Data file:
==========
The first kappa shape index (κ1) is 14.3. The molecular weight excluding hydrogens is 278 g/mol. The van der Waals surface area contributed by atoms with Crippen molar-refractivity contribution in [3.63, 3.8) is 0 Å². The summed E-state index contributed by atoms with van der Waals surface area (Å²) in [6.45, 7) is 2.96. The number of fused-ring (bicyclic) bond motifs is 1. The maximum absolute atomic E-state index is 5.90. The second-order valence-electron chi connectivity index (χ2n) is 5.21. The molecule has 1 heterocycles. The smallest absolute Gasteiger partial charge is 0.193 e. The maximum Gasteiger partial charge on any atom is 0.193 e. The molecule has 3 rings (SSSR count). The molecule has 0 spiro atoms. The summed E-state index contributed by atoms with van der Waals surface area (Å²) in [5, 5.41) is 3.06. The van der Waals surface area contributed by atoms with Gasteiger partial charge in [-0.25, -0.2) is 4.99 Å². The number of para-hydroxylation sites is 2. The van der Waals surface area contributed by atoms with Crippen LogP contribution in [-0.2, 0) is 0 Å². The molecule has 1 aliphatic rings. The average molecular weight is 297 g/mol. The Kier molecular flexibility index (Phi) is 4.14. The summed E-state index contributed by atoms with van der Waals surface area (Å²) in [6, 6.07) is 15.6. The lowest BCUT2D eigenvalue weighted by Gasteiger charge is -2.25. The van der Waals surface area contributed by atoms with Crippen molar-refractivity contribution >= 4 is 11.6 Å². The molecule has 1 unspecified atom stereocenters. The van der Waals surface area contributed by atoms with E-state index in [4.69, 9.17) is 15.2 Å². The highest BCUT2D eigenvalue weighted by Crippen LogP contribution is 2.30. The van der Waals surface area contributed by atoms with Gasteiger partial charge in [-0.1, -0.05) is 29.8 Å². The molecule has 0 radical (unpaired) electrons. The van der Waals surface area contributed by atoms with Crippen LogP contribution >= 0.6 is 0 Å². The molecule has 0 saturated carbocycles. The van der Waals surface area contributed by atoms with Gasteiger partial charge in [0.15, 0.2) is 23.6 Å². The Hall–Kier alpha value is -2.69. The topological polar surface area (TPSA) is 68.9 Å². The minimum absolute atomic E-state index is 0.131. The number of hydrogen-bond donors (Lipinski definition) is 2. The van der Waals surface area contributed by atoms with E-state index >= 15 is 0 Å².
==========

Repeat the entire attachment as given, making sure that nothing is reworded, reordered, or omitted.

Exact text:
The first kappa shape index (κ1) is 14.3. The molecular weight excluding hydrogens is 278 g/mol. The van der Waals surface area contributed by atoms with Crippen molar-refractivity contribution in [3.63, 3.8) is 0 Å². The summed E-state index contributed by atoms with van der Waals surface area (Å²) in [6.45, 7) is 2.96. The number of fused-ring (bicyclic) bond motifs is 1. The maximum absolute atomic E-state index is 5.90. The second-order valence-electron chi connectivity index (χ2n) is 5.21. The molecule has 1 heterocycles. The smallest absolute Gasteiger partial charge is 0.193 e. The maximum Gasteiger partial charge on any atom is 0.193 e. The molecule has 3 rings (SSSR count). The molecule has 0 spiro atoms. The summed E-state index contributed by atoms with van der Waals surface area (Å²) in [5, 5.41) is 3.06. The van der Waals surface area contributed by atoms with Gasteiger partial charge in [-0.25, -0.2) is 4.99 Å². The number of para-hydroxylation sites is 2. The van der Waals surface area contributed by atoms with Crippen LogP contribution in [-0.2, 0) is 0 Å². The molecule has 1 aliphatic rings. The average molecular weight is 297 g/mol. The Kier molecular flexibility index (Phi) is 4.14. The summed E-state index contributed by atoms with van der Waals surface area (Å²) in [6, 6.07) is 15.6. The lowest BCUT2D eigenvalue weighted by Gasteiger charge is -2.25. The van der Waals surface area contributed by atoms with Crippen molar-refractivity contribution >= 4 is 11.6 Å². The molecule has 1 unspecified atom stereocenters. The van der Waals surface area contributed by atoms with E-state index in [4.69, 9.17) is 15.2 Å². The highest BCUT2D eigenvalue weighted by Crippen LogP contribution is 2.30. The van der Waals surface area contributed by atoms with Gasteiger partial charge in [-0.1, -0.05) is 29.8 Å². The molecule has 0 radical (unpaired) electrons. The van der Waals surface area contributed by atoms with Crippen LogP contribution >= 0.6 is 0 Å². The molecule has 0 saturated carbocycles. The van der Waals surface area contributed by atoms with Gasteiger partial charge in [0.15, 0.2) is 23.6 Å². The Hall–Kier alpha value is -2.69. The topological polar surface area (TPSA) is 68.9 Å². The minimum absolute atomic E-state index is 0.131. The number of hydrogen-bond donors (Lipinski definition) is 2. The van der Waals surface area contributed by atoms with E-state index >= 15 is 0 Å².